Thursday, August 13, 2009

Coming Home To Eat

By author Gary Paul Nabhan.

"No wonder that some of those who survived the depression and the Dust Bowl later indulged themselves in conspicuous consumption, in being proud of the fact that they had the leeway to "eat out" now and then. It is as cut and dried as an obituary column in a small town newspaper. For the three decades following the depression, Americans used their hard-won prosperity to purchase more and more of their food in ready-to-eat fashion....

"But the generation of kids raised by survivors of those dark and dusty times accepted that luxury as the norm. From the seventies through the nineties, as the average American's disposable income increased by 40 percent, so did their consumption of processed food. Even though they had the economic slack to immerse themselves in the pleasures of gardening and fishing, baking in wood-fired ovens and fermenting their own home brews, Americans spent less time preparing meals, and more time buying precooked packaged foods." p. 258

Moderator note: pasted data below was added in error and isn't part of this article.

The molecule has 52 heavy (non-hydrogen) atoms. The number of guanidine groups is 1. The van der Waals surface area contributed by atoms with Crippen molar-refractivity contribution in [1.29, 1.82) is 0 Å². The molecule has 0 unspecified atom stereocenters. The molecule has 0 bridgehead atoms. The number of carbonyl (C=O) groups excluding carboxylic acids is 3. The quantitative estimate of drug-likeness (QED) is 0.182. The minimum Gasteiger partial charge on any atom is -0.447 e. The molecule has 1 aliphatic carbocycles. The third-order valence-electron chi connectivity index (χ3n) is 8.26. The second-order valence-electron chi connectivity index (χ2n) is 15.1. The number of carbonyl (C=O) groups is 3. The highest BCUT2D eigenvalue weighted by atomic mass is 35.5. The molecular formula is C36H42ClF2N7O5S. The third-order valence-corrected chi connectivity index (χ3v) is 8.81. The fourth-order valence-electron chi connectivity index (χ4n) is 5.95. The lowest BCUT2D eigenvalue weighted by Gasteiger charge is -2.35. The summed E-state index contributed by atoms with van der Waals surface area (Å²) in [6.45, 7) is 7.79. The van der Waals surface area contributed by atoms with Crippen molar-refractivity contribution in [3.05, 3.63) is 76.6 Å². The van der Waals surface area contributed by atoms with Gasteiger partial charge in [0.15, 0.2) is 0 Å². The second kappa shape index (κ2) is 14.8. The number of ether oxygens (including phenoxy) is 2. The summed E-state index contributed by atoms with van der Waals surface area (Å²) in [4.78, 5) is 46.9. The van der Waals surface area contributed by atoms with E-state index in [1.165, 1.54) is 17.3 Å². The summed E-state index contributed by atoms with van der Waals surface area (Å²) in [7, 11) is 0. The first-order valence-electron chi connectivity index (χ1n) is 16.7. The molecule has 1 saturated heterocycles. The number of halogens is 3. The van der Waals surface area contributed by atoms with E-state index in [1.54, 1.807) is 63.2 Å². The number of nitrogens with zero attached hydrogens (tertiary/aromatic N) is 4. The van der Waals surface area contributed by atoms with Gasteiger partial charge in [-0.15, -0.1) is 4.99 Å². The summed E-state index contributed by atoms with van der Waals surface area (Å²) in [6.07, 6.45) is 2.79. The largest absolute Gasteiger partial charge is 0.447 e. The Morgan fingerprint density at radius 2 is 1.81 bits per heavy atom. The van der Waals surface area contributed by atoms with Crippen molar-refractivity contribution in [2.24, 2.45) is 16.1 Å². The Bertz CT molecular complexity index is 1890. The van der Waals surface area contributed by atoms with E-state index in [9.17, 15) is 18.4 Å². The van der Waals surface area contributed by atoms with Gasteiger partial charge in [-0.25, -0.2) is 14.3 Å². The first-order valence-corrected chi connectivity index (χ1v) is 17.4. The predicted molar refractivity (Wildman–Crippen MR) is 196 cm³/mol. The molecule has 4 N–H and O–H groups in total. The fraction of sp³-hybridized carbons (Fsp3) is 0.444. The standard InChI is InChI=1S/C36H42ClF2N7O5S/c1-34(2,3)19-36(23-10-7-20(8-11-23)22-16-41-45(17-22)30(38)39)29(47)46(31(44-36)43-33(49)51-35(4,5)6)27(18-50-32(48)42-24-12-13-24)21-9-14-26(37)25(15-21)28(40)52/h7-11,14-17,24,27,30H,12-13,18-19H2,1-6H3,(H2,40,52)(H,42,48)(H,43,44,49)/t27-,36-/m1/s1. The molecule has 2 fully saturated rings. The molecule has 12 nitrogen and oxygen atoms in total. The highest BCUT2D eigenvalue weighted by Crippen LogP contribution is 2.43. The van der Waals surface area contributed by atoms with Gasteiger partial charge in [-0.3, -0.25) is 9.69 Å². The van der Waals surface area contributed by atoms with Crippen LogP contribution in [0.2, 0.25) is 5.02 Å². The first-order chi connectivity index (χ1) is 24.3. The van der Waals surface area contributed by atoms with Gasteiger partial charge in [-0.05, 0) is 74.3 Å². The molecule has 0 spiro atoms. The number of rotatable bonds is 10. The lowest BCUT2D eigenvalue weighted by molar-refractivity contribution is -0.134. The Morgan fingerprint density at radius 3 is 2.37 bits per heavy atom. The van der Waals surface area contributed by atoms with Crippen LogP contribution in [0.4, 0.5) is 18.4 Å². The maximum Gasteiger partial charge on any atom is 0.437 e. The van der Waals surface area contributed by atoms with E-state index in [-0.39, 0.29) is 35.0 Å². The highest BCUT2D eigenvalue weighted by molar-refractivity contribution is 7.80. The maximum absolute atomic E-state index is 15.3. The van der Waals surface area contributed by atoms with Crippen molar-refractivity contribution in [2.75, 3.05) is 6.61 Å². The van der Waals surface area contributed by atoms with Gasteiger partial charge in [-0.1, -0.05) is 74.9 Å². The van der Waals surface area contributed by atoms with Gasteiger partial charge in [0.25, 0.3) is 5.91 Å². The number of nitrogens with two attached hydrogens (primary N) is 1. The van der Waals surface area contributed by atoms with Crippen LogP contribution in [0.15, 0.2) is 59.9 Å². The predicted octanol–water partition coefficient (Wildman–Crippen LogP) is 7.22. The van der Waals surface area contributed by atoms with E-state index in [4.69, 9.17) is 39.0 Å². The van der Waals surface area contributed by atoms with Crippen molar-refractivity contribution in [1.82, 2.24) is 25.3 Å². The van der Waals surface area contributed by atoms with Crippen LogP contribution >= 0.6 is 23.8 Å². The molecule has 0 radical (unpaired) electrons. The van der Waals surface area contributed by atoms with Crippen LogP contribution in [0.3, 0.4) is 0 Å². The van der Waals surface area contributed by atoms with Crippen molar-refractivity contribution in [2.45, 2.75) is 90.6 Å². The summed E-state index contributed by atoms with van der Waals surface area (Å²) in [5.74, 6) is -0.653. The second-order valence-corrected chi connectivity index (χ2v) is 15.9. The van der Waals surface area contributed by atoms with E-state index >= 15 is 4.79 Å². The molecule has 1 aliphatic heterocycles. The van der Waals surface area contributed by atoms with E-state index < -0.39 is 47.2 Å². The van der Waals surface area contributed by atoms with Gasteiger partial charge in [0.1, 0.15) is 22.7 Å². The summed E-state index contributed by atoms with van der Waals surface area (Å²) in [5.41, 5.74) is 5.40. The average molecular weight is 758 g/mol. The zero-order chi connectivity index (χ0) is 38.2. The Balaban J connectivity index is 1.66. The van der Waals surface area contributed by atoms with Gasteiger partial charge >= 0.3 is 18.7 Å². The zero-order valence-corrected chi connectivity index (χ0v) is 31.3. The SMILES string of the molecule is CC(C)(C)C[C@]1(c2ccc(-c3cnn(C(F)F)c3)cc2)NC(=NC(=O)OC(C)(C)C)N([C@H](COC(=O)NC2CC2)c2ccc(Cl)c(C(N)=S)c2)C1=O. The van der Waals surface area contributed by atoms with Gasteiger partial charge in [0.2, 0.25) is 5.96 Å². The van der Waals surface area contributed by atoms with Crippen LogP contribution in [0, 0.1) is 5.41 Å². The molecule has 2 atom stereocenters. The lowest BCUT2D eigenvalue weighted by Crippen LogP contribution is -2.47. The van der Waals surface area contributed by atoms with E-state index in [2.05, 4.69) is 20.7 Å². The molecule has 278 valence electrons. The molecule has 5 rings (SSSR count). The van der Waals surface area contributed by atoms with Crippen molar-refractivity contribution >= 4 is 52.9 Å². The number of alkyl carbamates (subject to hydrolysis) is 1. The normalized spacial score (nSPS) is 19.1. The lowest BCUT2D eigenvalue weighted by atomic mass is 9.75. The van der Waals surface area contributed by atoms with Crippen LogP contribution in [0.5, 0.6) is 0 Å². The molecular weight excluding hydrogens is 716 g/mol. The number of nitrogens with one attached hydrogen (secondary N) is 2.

"...folks of Italian descent gain health benefits from integrating elements of ancient Mediterranean cuisine into their contemporary diet...cholesterol and blood-pressure levels plummet when Mexican Americans...return to the nopalitos and baked mescal of their Nahuatl ancestors...native Hawaiians lose weight and control of their diabetes when poi and tropical fruits regain prominence on their dinner tables. of course, some are hurt by the absence of traditional foods more than others are; although my mother's family suffered through famine and feast cycles much like those that O'odham neighbors did before government food assistance arrived, only one of my cousins suffers from diabetes, while nearly all my Indian neighbors do." p. 260

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